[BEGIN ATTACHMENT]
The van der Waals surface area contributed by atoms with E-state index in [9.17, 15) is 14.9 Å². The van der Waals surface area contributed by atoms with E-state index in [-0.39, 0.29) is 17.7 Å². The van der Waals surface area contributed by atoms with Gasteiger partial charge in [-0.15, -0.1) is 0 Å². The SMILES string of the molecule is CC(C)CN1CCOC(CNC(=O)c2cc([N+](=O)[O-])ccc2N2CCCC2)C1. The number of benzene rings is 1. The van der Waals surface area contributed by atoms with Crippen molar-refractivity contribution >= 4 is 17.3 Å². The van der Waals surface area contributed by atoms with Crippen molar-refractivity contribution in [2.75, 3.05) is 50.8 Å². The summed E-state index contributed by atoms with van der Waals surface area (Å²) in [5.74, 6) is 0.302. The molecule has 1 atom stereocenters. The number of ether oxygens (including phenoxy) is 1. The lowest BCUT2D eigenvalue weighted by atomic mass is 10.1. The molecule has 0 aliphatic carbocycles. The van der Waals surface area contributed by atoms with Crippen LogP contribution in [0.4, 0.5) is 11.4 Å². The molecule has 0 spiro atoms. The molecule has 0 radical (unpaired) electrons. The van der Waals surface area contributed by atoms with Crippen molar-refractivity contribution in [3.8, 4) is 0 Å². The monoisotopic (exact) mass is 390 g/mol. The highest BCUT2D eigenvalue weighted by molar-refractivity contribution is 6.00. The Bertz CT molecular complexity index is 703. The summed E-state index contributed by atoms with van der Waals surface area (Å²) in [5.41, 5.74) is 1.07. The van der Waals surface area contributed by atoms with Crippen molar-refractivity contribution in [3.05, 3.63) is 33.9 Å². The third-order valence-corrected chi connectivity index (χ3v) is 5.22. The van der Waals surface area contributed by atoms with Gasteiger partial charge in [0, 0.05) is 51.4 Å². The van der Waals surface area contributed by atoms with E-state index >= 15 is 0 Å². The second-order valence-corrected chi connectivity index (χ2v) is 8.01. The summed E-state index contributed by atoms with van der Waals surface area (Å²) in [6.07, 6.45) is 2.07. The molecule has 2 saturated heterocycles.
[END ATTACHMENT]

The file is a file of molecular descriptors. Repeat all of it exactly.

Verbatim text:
The van der Waals surface area contributed by atoms with E-state index in [9.17, 15) is 14.9 Å². The van der Waals surface area contributed by atoms with E-state index in [-0.39, 0.29) is 17.7 Å². The van der Waals surface area contributed by atoms with Gasteiger partial charge in [-0.15, -0.1) is 0 Å². The SMILES string of the molecule is CC(C)CN1CCOC(CNC(=O)c2cc([N+](=O)[O-])ccc2N2CCCC2)C1. The number of benzene rings is 1. The van der Waals surface area contributed by atoms with Crippen molar-refractivity contribution >= 4 is 17.3 Å². The van der Waals surface area contributed by atoms with Crippen molar-refractivity contribution in [2.75, 3.05) is 50.8 Å². The summed E-state index contributed by atoms with van der Waals surface area (Å²) in [5.74, 6) is 0.302. The molecule has 1 atom stereocenters. The number of ether oxygens (including phenoxy) is 1. The lowest BCUT2D eigenvalue weighted by atomic mass is 10.1. The molecule has 0 aliphatic carbocycles. The van der Waals surface area contributed by atoms with Crippen LogP contribution in [0.4, 0.5) is 11.4 Å². The molecule has 0 spiro atoms. The molecule has 0 radical (unpaired) electrons. The van der Waals surface area contributed by atoms with Crippen molar-refractivity contribution in [3.8, 4) is 0 Å². The monoisotopic (exact) mass is 390 g/mol. The highest BCUT2D eigenvalue weighted by molar-refractivity contribution is 6.00. The Bertz CT molecular complexity index is 703. The summed E-state index contributed by atoms with van der Waals surface area (Å²) in [5.41, 5.74) is 1.07. The van der Waals surface area contributed by atoms with Crippen molar-refractivity contribution in [3.05, 3.63) is 33.9 Å². The third-order valence-corrected chi connectivity index (χ3v) is 5.22. The van der Waals surface area contributed by atoms with Gasteiger partial charge in [0, 0.05) is 51.4 Å². The van der Waals surface area contributed by atoms with E-state index >= 15 is 0 Å². The second-order valence-corrected chi connectivity index (χ2v) is 8.01. The summed E-state index contributed by atoms with van der Waals surface area (Å²) in [6.07, 6.45) is 2.07. The molecule has 2 saturated heterocycles.